Gottardo Piazzoni

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Gottardo Fidele Piazzoni (1872–1945) was a Swiss-born American landscape painter, muralist and sculptor of Italian heritage, a key member of the school of Northern California artists in the early 1900s.

Born in Intragna, Switzerland, Piazzoni moved at the age of 15 to his father's dairy farm in the Carmel Valley.[1] After training with Arthur Frank Mathews at the Mark Hopkins Institute of Art (now the San Francisco Art Institute),[2] Piazzonia trained for three years in Paris at the Académie Julian and under Jean-Léon Gérôme.[3] He then returned to California to begin his career and set up his own teaching studio.

Specializing in landscapes in a muted palette, most scholars count Piazzoni among the Tonalists.[4] He sought out the lighting effects of certain times of day, taking a "special interest in full moonrises, the viewing of which became a family ritual. Venturing up a hill, the family would cheer the appearance of the moon. Piazzoni knew the exact time for each moonrise and kept precise records." [5]

Piazzoni's best-known public work may be his 14 murals for the former headquarters of the San Francisco Public Library for architect George W. Kelham, ten of them dating from 1932, the other four painted in 1945 and not installed until the 1970s.[6] After public debate and lawsuits in the late 1990s, the ten principal murals can now be seen at the M. H. de Young Memorial Museum.

As of 1901 Piazzoni shared a studio with fellow painter Xavier Martínez, with whom he founded the California Society of Artists. He was also a co-founder of the California Society of Etchers in 1912, with Robert B. Harshe (1879–1938), art professor at Stanford University;[7] Pedro J. Lemos (1882–1954), professor at San Francisco Institute of Art; and Ralph Stackpole (1885–1973), sculptor, printmaker, and at that time Piazzoni's studio assistant. He was also a member of the Bohemian Club. Piazzoni was also a good friend of Impressionist Granville Redmond and introduced the deaf-mute artist to Charlie Chaplin. The relationship of Redmond, Chaplin and Piazzoni is explored in a play by Steve Hauk, `The Floating Hat,’ published by the Traditional Fine Art Organization, Inc.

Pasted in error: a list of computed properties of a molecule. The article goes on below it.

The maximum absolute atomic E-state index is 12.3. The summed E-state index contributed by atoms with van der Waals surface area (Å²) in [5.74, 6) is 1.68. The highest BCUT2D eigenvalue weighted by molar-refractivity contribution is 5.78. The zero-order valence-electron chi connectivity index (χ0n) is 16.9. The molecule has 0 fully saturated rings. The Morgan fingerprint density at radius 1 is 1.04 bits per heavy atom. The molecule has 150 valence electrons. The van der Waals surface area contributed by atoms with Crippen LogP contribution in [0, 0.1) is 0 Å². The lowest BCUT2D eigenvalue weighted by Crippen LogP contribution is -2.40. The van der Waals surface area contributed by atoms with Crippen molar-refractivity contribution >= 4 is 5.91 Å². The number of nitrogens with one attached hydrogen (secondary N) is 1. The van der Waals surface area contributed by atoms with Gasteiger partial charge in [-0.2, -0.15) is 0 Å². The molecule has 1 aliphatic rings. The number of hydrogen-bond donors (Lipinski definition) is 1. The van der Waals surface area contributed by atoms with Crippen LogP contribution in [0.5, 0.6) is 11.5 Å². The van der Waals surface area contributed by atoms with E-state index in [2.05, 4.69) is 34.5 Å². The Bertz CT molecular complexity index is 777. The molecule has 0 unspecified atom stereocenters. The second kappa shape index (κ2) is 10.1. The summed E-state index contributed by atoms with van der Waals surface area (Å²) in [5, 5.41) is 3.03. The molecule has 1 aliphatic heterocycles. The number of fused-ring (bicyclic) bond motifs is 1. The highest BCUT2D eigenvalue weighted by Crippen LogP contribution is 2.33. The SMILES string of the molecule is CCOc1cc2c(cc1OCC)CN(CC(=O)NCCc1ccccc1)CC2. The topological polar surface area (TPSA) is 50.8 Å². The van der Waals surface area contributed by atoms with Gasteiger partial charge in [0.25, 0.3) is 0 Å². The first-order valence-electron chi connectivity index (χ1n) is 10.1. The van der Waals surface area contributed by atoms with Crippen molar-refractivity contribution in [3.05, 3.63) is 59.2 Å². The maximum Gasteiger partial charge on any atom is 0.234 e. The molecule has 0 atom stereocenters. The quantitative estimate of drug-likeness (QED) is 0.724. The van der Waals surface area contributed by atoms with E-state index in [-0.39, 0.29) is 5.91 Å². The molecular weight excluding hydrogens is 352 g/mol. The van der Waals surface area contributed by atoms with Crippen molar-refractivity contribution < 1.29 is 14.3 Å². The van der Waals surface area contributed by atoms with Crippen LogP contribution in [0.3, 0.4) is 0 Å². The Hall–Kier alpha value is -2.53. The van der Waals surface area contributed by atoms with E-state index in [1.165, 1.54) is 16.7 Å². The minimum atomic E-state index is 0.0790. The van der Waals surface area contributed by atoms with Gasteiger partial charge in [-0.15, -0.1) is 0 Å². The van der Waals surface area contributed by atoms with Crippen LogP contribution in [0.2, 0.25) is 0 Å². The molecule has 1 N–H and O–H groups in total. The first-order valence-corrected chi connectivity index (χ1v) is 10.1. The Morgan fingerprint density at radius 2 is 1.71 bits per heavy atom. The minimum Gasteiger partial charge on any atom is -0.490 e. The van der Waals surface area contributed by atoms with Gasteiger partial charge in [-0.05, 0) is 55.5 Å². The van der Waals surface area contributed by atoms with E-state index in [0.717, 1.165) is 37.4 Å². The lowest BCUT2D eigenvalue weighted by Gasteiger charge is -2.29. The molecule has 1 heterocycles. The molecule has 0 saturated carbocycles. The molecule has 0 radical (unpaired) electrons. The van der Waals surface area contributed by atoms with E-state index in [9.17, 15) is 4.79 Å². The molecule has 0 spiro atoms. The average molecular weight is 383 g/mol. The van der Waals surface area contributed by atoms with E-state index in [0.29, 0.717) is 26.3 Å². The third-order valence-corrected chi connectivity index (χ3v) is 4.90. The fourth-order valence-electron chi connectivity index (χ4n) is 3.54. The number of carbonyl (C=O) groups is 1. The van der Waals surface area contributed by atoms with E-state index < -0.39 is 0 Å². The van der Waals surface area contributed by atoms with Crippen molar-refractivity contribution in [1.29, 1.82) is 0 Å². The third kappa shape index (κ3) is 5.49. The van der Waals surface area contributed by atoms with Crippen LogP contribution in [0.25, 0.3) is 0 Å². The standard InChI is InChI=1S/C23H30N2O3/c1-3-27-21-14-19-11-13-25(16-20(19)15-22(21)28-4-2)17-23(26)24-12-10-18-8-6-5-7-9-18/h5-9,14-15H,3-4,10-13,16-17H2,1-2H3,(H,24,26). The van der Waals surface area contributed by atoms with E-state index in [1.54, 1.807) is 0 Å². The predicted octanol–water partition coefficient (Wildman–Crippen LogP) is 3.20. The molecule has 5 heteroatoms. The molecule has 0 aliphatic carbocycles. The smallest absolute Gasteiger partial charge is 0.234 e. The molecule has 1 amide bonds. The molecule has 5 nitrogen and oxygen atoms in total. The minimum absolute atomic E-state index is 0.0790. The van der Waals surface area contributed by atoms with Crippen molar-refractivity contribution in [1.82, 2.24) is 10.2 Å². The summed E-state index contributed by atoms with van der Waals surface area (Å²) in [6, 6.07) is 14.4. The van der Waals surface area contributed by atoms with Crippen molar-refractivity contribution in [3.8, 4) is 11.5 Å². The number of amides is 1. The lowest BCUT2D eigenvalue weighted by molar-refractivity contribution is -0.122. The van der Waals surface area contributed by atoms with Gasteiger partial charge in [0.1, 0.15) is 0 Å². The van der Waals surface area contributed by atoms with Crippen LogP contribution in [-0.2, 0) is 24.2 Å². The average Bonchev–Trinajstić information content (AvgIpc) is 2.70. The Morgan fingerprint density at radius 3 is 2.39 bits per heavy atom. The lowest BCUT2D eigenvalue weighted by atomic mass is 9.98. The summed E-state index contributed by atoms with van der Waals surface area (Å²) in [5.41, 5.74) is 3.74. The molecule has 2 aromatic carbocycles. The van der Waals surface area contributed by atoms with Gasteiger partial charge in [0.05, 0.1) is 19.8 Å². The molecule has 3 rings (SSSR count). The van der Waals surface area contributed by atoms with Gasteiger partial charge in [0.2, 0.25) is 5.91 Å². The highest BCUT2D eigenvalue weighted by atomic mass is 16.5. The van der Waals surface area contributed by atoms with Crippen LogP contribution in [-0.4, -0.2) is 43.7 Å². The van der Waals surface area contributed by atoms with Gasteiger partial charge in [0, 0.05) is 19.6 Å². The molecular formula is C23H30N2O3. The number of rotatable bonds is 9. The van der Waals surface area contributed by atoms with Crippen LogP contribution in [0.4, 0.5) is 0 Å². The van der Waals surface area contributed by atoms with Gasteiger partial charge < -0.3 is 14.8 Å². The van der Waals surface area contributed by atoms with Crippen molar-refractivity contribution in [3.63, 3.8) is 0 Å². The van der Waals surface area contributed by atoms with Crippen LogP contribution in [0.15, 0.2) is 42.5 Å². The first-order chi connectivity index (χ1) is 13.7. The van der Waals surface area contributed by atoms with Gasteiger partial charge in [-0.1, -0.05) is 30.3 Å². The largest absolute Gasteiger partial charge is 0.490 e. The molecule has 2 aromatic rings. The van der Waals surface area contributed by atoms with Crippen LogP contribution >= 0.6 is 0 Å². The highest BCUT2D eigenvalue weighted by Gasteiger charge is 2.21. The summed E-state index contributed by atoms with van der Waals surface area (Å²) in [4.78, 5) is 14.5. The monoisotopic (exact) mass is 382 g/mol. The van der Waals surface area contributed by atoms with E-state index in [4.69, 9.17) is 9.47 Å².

Among his students were George Post, Rinaldo Cuneo, and Dorr Bothwell. American landscape painter Russell Chatham is Piazzoni's grandson.



  1. ^ The modern West: American landscapes, 1890-1950 By Emily Ballew Neff, page 108
  2. ^ Sunset, Volume 21 By Southern Pacific Company. Passenger Dept, 1908, page 738
  3. ^ The modern West: American landscapes, 1890-1950 By Emily Ballew Neff, page 108
  4. ^ On the edge of America: California modernist art, 1900-1950 By Paul J. Karlstrom, 1996, page 99
  5. ^ Twilight and Reverie: California Tonalist Painting 1890-1930, Harvey L. Jones, 1995, accessed at
  6. ^
  7. ^